Chad and Jason: Willow Leaves
by Cadwel E. Bruise
So quietly and carefully they nurture poetry,
like 60’s sotto voce duo, Chad and Jeremy,
both Chad and Jason, in the noisy, pulsing Boston scene,
continue showin’ off their leaves that whisper in the breeze.
Like willows on life’s flowin’ dreams, that run down to the sea,
they bend their branches down in to clear water and debris;
as yesterday is gone, now is, tomorrow’s gonna be:
Who knows what distant, misty shores, these silver leaves will see?
Though all good things must end some day, and summer leaves must fall,
still on they twist, wisps on the Earth, upon this old, odd Ball.
Cadwel E. Bruise is a poet of New England.
Earthquake in Japan Near Osaka
by “Wired Clues” Abe
One person, viewing cherry blossoms, earthquake vantages,
Osaka shaking, building fires, window damages,
the lurching transports, caved-in concrete, cracking roads in two,
broke water pipes, disrupted traffic, nature killed a few:
in nearby Ibaraki, an old man of eighty-four,
died when a bookshelf fell on him and smashed him to the floor;
another in his eighties died when wall bricks fell on him;
a woman, eighty-one, her wardrobe crushed her on a whim;
a wall fell on Rina Mirake, merely nine years old,
enroute to schoool, a wall collapsed, her backpack scrunched, now cold.
“Wired Clues” Abe is a poet of New Millennial Japan. Line one alludes to an haiku of one of his favourite poets, Masaoka Shiki (1867-1902), the pen-name of Masoka Noboru.
The Republic of North Macedonia
by Uril Badewscee
In the idyllic setting, Prespes, bordering on Greece
and Macedonia, despite a storm, some longed for peace,
at least, that is, the foreign minsters of the two lands,
if not the populations of the countries here at hand.
Tsipras and Zoran Zaev have stirred up a hornet’s nest.
In Psarades the deal was signed; but would it stand the test?
In Pisoderi thousands rallied; tear gas hit the crowd;
in Bitola the thousands there were every bit as loud.
Though most do not believe there is a monster in the lake;
of the ferocious anger found outside there’s no mistake.
Kole Nedelkovski in Sophia
by Uril Badewscee
The sky burst forth, forth burst the sky, in to full firey flames,
o, scatt’ring wildly o’er this darkened land of many names.
There if you see a hard-pressed man with sorrow in his heart,
take pity on him, cheer him up with hope and harkened star.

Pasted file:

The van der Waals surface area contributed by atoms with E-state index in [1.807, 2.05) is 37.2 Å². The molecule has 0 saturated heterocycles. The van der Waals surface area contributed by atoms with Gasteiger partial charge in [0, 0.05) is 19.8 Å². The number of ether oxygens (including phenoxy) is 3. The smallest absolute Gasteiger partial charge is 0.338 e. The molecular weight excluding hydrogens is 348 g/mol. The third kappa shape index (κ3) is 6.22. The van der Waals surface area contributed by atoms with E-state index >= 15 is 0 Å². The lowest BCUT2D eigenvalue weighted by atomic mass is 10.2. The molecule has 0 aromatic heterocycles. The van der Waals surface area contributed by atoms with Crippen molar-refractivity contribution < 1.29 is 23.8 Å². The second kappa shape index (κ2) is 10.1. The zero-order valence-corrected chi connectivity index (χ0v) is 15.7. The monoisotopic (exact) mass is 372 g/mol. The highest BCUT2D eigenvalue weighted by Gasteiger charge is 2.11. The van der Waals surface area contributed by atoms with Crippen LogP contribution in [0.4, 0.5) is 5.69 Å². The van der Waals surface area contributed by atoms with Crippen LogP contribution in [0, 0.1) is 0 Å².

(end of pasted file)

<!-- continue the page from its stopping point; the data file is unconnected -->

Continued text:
For though he’s far away; the harshness of the World divides.
Deep in young chests, sweet memories remain though war abides.
And though that road still winds along, accursed sunlight glares;
the lightning crashed, he was on foot, and running for the stairs.
O, did he leave an attic window, alien in pain,
pursued by the Bulgarian police, his flight in vain.
Uril Badewscee is a poet of slavic Macedonia. Among his favourite poets are Aco Šopov, Slavko Janevski, and “Gane” Todorovski. Kole Nedelkovski (1912-1941) was a Macedonian poet and revolutionary.
Upon the Death of Hector Gonzalez Antonio (1978-2018)
by Cesar Dwe Uribe
For journalists, it’s the most deadly after Syria;
last year in Mexico eleven journalists were killed;
and with Hector Antonio, the sixth to die this year,
in Tamaulipas on the US border, death is near.
This correspondent for Excelsior bludgeoned to death,
in Ciudad Victoria, where he took his last breath,
was carjacked Monday and found Tuesday on a dusty road,
abandoned, shirtless, bloodied in the dirt, one shoe unshod.
Not dragged around the walls of Troy upon some deadly ride,
but treated like a piece of trash his killers tossed aside.
Cesar Dwe Uribe is a poet of Mexico. He was relieved that President Trump signed an executive order that ends the policy of family separations at the border.
by Brice U. Lawseed
These past ten months he’d been uncharacteristic’lly mute,
and thought that silence would be coming to an end quite soon.
But, no, the cancer is acute and spreading rapidly,
He only has a few weeks left to live it sadly seems.
This is the final verdict, and his fight is nearly done,
as is the role that he has played here in America.
He thanked his doctors, readers, viewers, friends and colleagues who
had made his life worth living in his long pursuit of truth.
He leaves his life with no regrets, though he is sad to leave
us here without his thoughtful talk and true nobility.
Brice U. Lawseed is a poet of law, frequently focusing on the nation’s capital and its environs.
by Wilbur Dee Case
A cross between Tom Wolfe the Second and Tom Wolfe the First,
he writes as if he thinks he has a certain kind of wurst,
as if he’s taken French…and litter-theorists to heart;
at table 42, the blow-V-8-ing came a-part.
He writes excessive f(r)iction, pressing limits with his words,
imaginatively expressing mythdoms of absurb.
To enter in his whirl’d Chicago—Danger. It’s a bust.
Watch out. Derangement can appear at any change or bus.
Full of himself, a bullish elf, he’s running to be herd,
intense preoccupation with the self-important word,
inflicting years of rage upon a public old enough
to think the greatest author in the world’s on a bluff.
The images he sees that surfeit in his consciousness
cause him to make subjéct correlatives objective-lush.
He drives along the avenues of colleges and main,
but coughs up Kafka, like he’s in a dream of Hölderlin.
Wilbur Dee Case is a poet of literary criticism. Joseph Suglia is a present day ficitionist.
by Euclidrew Base
Proofs should be short and elegant, and somewhat sur-pri-sing,
like Euclid’s lovely proof of infinitely many primes.
With any finite set of primes, just take the product, and
add one. This number then is not divisible. It stands.
Therefore, there must be an infinity of primes. Voilà.
It’s striking. Mathematicians today would probably
assume the opposite and show a contradiction comes;
but Euclid did not do so. No, he used his simple sum.
It’s sweet and delicate and brief, and soars the centuries.
Add one great mind in mankind and begin th’ adventuring.